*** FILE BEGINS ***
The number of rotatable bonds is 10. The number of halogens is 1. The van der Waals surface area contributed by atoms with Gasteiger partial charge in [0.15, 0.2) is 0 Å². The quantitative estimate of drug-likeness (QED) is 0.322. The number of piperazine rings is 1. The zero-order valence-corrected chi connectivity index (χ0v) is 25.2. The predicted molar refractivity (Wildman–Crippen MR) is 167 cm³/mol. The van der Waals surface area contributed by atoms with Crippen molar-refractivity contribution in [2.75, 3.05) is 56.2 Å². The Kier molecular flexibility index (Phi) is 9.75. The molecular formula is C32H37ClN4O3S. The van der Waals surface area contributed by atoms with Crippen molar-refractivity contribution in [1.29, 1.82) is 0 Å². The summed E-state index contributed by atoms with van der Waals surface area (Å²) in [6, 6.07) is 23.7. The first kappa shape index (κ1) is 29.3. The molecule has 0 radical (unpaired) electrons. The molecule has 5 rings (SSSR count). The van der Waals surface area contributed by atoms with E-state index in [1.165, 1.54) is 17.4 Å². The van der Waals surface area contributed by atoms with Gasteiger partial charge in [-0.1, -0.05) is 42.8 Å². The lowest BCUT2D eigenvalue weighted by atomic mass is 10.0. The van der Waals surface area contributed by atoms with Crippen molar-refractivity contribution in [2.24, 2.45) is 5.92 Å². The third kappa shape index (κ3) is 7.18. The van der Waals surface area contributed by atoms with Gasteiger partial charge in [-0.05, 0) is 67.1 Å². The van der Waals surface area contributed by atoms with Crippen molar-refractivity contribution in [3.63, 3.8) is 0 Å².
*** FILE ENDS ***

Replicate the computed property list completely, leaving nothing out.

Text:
The number of rotatable bonds is 10. The number of halogens is 1. The van der Waals surface area contributed by atoms with Gasteiger partial charge in [0.15, 0.2) is 0 Å². The quantitative estimate of drug-likeness (QED) is 0.322. The number of piperazine rings is 1. The zero-order valence-corrected chi connectivity index (χ0v) is 25.2. The predicted molar refractivity (Wildman–Crippen MR) is 167 cm³/mol. The van der Waals surface area contributed by atoms with Crippen molar-refractivity contribution in [2.75, 3.05) is 56.2 Å². The Kier molecular flexibility index (Phi) is 9.75. The molecular formula is C32H37ClN4O3S. The van der Waals surface area contributed by atoms with Crippen molar-refractivity contribution in [1.29, 1.82) is 0 Å². The summed E-state index contributed by atoms with van der Waals surface area (Å²) in [6, 6.07) is 23.7. The first kappa shape index (κ1) is 29.3. The molecule has 0 radical (unpaired) electrons. The molecule has 5 rings (SSSR count). The van der Waals surface area contributed by atoms with E-state index in [1.165, 1.54) is 17.4 Å². The van der Waals surface area contributed by atoms with Gasteiger partial charge in [-0.1, -0.05) is 42.8 Å². The lowest BCUT2D eigenvalue weighted by atomic mass is 10.0. The van der Waals surface area contributed by atoms with Crippen molar-refractivity contribution in [2.24, 2.45) is 5.92 Å². The third kappa shape index (κ3) is 7.18. The van der Waals surface area contributed by atoms with Gasteiger partial charge in [-0.05, 0) is 67.1 Å². The van der Waals surface area contributed by atoms with Crippen molar-refractivity contribution in [3.63, 3.8) is 0 Å².